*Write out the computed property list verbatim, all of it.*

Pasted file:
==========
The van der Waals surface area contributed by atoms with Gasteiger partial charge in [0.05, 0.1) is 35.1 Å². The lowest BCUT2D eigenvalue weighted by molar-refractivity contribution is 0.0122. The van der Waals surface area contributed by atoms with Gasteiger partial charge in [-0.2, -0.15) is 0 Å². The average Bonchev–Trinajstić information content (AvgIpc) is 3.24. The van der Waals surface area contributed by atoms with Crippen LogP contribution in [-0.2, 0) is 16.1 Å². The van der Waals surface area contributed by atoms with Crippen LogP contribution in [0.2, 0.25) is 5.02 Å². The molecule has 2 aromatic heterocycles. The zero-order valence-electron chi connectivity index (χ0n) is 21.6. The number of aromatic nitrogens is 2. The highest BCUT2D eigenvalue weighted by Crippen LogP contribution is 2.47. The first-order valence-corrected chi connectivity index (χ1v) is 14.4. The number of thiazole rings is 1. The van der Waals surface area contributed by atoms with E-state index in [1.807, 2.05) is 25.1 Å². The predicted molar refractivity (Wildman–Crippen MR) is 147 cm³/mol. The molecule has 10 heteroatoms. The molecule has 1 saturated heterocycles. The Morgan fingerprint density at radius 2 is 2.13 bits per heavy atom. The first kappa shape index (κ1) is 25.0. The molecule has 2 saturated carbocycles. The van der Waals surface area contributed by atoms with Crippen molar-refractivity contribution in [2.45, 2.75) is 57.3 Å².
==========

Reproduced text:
The van der Waals surface area contributed by atoms with Gasteiger partial charge in [0.05, 0.1) is 35.1 Å². The lowest BCUT2D eigenvalue weighted by molar-refractivity contribution is 0.0122. The van der Waals surface area contributed by atoms with Gasteiger partial charge in [-0.2, -0.15) is 0 Å². The average Bonchev–Trinajstić information content (AvgIpc) is 3.24. The van der Waals surface area contributed by atoms with Crippen LogP contribution in [-0.2, 0) is 16.1 Å². The van der Waals surface area contributed by atoms with Crippen LogP contribution in [0.2, 0.25) is 5.02 Å². The molecule has 2 aromatic heterocycles. The zero-order valence-electron chi connectivity index (χ0n) is 21.6. The number of aromatic nitrogens is 2. The highest BCUT2D eigenvalue weighted by Crippen LogP contribution is 2.47. The first-order valence-corrected chi connectivity index (χ1v) is 14.4. The number of thiazole rings is 1. The van der Waals surface area contributed by atoms with E-state index in [1.807, 2.05) is 25.1 Å². The predicted molar refractivity (Wildman–Crippen MR) is 147 cm³/mol. The molecule has 10 heteroatoms. The molecule has 1 saturated heterocycles. The Morgan fingerprint density at radius 2 is 2.13 bits per heavy atom. The first kappa shape index (κ1) is 25.0. The molecule has 2 saturated carbocycles. The van der Waals surface area contributed by atoms with Crippen molar-refractivity contribution in [2.45, 2.75) is 57.3 Å².